I just wonder why they are available for that motor ‘NEW’ and not the chevy 250 I6.

  16. Norman Shiflett says:

    I have a 71 C10 with a 292. I’m looking for the stock power steering pump bracket. If anyone has one or knows where I could fine one for sale I would greatly appreciate.

    • Hey Norman–after some research, it looks like there were some variations of that bracket between all the iterations of the I6 and its respective cylinder heads–so make sure you know which one you’ll exactly need. That said, there’s a company in Wisconsin called Davis Speed Equipment. Check out their website–they’ll probably be able to steer you (pun intended!) in the right direction.

  17. Anthony M. says:

    Ok , I think I have the air tube problem fixed… I’ll make one! Another question I have is… You have the intake/exhaust manifold bolts. But on top of those are small “keepers” sort of horseshoe shape that hold the intake/exhaust on at the end of the bolts. What are those called, and where do you find them? TY

  18. Mike Logan says:

    I have a 1936 chevy coupe stock car with a 250 chevy. The series we race in will not allow any intake manifold or head modification, and we can only use a one barrel carb. I want to build a new engine this winter and want to know what the best components to use to get the maximum horsepower. We. can. use any stock 235, 250, or 292 head but it cannot be modified. The short. block has no restrictions. Can you advise me on what I should use to build a high horsepower engine?

    • Chuck Spaeth says:

      Mercruiser sold marine 250 ci i6 engines which were made by chev. They are built for performance to run all day at 4200 rpm, and my stock 1974 165 hp has an intake that can accept a 4 barrel, boosts hp to 190 – 200 hp With a lump head modification probably close to 230 hp, and still have plenty of room for more hp mods. These boat engines can be had all day long and the beauty is boat engines usually have very low hours on them.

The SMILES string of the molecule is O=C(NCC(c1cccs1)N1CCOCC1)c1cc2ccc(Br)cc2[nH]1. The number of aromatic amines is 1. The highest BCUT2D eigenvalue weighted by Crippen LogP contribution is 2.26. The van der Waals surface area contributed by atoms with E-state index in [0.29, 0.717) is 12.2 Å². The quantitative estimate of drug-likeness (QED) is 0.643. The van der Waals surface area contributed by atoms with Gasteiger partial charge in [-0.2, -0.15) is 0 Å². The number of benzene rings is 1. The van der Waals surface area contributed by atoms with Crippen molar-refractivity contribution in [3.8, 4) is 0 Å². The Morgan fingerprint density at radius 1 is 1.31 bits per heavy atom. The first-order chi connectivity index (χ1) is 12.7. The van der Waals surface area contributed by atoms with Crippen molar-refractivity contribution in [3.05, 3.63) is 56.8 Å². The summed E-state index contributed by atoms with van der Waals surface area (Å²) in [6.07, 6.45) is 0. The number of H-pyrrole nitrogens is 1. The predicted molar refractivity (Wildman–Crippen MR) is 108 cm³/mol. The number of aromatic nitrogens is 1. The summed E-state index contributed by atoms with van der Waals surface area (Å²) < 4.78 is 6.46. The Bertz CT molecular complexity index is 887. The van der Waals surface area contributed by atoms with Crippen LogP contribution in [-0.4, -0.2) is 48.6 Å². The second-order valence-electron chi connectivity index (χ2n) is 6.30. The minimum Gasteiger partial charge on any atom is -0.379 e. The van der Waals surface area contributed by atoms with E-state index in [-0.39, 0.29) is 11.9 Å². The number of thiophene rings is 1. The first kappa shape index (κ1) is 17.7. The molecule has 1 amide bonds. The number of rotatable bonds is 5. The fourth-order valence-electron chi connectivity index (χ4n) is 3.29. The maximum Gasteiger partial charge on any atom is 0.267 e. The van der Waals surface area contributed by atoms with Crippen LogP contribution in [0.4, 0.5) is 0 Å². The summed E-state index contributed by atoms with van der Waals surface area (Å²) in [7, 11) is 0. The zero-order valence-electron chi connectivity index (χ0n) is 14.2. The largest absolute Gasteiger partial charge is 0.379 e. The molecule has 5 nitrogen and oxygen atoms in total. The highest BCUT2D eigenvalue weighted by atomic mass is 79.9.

19. Jeff Smith says:

    This is a little bit out of my area of knowledge, but essentially you are building a restrictor plate engine. I would do research around that, but right off the start, I’d run as much compression as you can – assuming that you are allowed a fuel that will not detonate. Compression adds power everywhere. I would also choose the thinnest rings I can afford – thinner is better – they seal better and drastically reduce friction – which is free horsepower. Since the 1 bbl carb will limit ariflow, I would look at maximizing cam timing within the rpm limit – probably 5,000 rpm. If for example, the engine speed is from 3,000 to 5,000 then obviously that’s where you would concentrate with cam timing. I would also flow test the head to see where maximum flow is attained and then place valve lift above that to maximize the time the valve is flowing. Also check for valvetrain deflection – how much lift are you losing. Check lift with a solid lifter and checking spring and compare that to the actual lift with the actual spring. The inline 6 uses a very long pushrod – almost 10 inches. Long pushrods tend to bend easily – so its’ worth investing in at least a 5/1`6 pushrod with a 0.105-inch wall thickness. That alone might be worth 0.010-inch of reclaimed valve lift – perhaps more. This also means running good rockers if they are legal and optimizing pushrod length for ideal geometry. These are just a few ideas to get you started. I would also spend a lot of time blueprinting the shortblock to create optimal clearances.

  20. i was thinking of using a 250 straight six for an industrial engine ..i was wondering if they make a cam for these engines that would be all low end torque and not rev past about 3000 rpm